Jason: Pray for strength. There is already pressure to try to hit education standards that districts and governments set. Now these social issues bring a whole wave of things. Sometimes you can feel like you are walking on eggshells. Pray that we continue to see these students, parents, and co-workers as God sees them and understand that we are placed in this space for a reason. Pray that we make the most of the opportunity to represent Jesus. 

Teachers love food. Churches can volunteer in and around the school as much is allowed. Be at events. Amazon gift cards, care packages, or something that a teacher can use to buy more school supplies help so much. Morale is often low, so personally, even a nice note can go a long way, especially if it is from a student. 

JW: Is there anything else you’d like to add or say to our readers?

Beth: Just continue to pray, pray, pray. We are on the front lines, quite literally, and it is hard and draining. But don’t just pray for us while we’re at school. I ask that you pray for all aspects of our lives because so many of us are leaving here and going home to our families, sometimes with what we feel is not much left to give. Pray for our days to be extended and that grace fill our homes. And thank you, God’s people, for your willingness to do so. We feel each and every prayer! 

Jason: I often tell people that one of the biggest differences that I notice from when I was in school, nearly 20 years ago, is perspective. The only world I knew was my high school and maybe the city that was nearby. Students today are exposed to a much bigger world now from the time they wake up till they go to bed. They are still teenagers—kids that are looking for something to cling to and for someone to pour into them.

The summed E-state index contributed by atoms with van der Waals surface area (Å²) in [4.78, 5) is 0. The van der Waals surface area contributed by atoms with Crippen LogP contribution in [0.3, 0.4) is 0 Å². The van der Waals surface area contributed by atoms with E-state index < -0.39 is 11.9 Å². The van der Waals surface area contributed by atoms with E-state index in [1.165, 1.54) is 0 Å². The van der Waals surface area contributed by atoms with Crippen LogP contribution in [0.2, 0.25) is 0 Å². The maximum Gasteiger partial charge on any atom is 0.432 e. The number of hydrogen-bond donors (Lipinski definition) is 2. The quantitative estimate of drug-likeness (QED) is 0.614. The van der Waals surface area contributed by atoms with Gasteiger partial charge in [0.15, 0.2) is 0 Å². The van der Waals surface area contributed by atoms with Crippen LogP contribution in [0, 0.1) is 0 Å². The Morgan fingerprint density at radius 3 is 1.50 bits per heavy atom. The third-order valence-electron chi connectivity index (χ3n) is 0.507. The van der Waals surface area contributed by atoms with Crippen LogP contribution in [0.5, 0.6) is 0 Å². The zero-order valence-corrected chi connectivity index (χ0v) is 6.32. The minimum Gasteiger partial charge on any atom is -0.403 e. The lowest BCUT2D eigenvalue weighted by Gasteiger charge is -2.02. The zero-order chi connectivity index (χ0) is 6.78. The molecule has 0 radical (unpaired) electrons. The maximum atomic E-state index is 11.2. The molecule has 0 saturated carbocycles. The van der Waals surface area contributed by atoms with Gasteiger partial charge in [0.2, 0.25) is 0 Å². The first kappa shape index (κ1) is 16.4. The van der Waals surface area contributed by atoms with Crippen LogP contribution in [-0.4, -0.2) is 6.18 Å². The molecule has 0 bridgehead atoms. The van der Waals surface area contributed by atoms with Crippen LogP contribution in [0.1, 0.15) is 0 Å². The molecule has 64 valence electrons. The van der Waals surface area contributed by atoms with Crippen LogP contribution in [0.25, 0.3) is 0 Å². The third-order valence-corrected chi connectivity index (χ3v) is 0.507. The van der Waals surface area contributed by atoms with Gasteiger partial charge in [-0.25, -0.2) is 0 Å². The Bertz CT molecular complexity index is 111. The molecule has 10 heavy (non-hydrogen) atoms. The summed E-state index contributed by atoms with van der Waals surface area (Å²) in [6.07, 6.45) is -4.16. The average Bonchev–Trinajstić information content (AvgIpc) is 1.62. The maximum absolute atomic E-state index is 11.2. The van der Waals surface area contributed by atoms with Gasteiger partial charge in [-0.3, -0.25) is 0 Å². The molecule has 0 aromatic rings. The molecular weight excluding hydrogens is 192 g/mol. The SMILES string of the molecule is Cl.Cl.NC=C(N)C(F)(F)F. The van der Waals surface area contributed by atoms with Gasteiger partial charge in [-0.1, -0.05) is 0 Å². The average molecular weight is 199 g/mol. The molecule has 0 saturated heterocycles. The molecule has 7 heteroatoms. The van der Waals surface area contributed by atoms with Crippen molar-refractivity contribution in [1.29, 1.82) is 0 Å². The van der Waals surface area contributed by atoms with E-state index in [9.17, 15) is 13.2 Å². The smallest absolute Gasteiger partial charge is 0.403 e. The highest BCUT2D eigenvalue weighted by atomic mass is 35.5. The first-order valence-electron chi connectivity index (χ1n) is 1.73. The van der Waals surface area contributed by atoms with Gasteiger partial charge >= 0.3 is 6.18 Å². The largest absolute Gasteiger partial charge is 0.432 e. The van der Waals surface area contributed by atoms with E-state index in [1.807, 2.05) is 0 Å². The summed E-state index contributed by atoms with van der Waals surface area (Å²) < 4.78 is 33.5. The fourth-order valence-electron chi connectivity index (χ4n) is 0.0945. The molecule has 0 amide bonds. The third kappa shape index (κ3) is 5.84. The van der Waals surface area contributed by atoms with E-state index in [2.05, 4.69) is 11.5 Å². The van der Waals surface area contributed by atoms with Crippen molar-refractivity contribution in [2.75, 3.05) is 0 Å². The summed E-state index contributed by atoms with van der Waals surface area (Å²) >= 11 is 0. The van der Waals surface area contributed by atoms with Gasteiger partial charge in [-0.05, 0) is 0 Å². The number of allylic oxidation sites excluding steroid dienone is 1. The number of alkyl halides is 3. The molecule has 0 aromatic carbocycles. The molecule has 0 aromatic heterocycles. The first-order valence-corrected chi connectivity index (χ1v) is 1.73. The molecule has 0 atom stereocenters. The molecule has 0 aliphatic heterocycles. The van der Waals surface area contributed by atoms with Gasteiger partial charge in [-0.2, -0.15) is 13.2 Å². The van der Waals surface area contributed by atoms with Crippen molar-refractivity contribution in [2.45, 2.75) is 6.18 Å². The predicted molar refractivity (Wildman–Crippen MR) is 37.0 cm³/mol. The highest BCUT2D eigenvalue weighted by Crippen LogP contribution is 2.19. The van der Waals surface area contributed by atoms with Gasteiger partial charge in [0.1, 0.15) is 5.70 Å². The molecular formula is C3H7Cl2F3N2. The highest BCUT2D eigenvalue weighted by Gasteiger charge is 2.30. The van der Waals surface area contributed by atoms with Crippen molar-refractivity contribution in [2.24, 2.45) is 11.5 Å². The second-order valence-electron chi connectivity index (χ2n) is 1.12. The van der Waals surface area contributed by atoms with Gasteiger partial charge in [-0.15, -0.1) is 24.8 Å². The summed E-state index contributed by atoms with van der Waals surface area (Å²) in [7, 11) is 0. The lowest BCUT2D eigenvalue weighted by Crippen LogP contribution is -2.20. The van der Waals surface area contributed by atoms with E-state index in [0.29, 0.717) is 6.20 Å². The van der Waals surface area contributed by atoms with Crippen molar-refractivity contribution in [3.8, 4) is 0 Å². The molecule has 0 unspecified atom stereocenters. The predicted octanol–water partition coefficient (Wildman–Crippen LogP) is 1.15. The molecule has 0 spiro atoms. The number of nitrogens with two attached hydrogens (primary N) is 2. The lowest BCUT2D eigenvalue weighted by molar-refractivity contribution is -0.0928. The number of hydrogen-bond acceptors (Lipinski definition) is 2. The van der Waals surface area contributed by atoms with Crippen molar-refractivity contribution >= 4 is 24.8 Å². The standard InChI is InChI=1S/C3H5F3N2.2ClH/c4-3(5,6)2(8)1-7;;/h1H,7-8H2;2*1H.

We, as Christians, still have the opportunity to be a light for these kids. We cannot expect them to just show up or to come to us like they did 20 years ago. You have to be intentional and sincere with them. I know there are extremes on social media that have people thinking schools are the worst place right now, but I do not see those extremes where I have worked (though there are some teachers that share their beliefs on social issues). I still see high school as an opportunity to have an influence on the future. It is a bit tougher than when I started, but it is awesome when you have a breakthrough. I am still seeing where positive influencers are making a difference in the classroom and sport fields.

By / Aug 9

I did not always fit in at the Christian schools I attended growing up. I was one of only a handful of students who did not have both parents at home, which meant I was the only one in my class with a different last name than the rest of my family because my divorced mom had remarried. This required complicated explanations to my classmates and sometimes even teachers; most of them lived in a world where most moms and dads were married, so their children shared their last names. It meant I had to ask permission from the front office to wait with my little brother after school, long after everyone else had gone home, until our single mom could get off work to pick us up. And it meant that I did not have my father there to walk with me in homecoming court senior year. Often, neither of my parents were present during special school ceremonies because my father lived in another town, and my mother could not always leave work.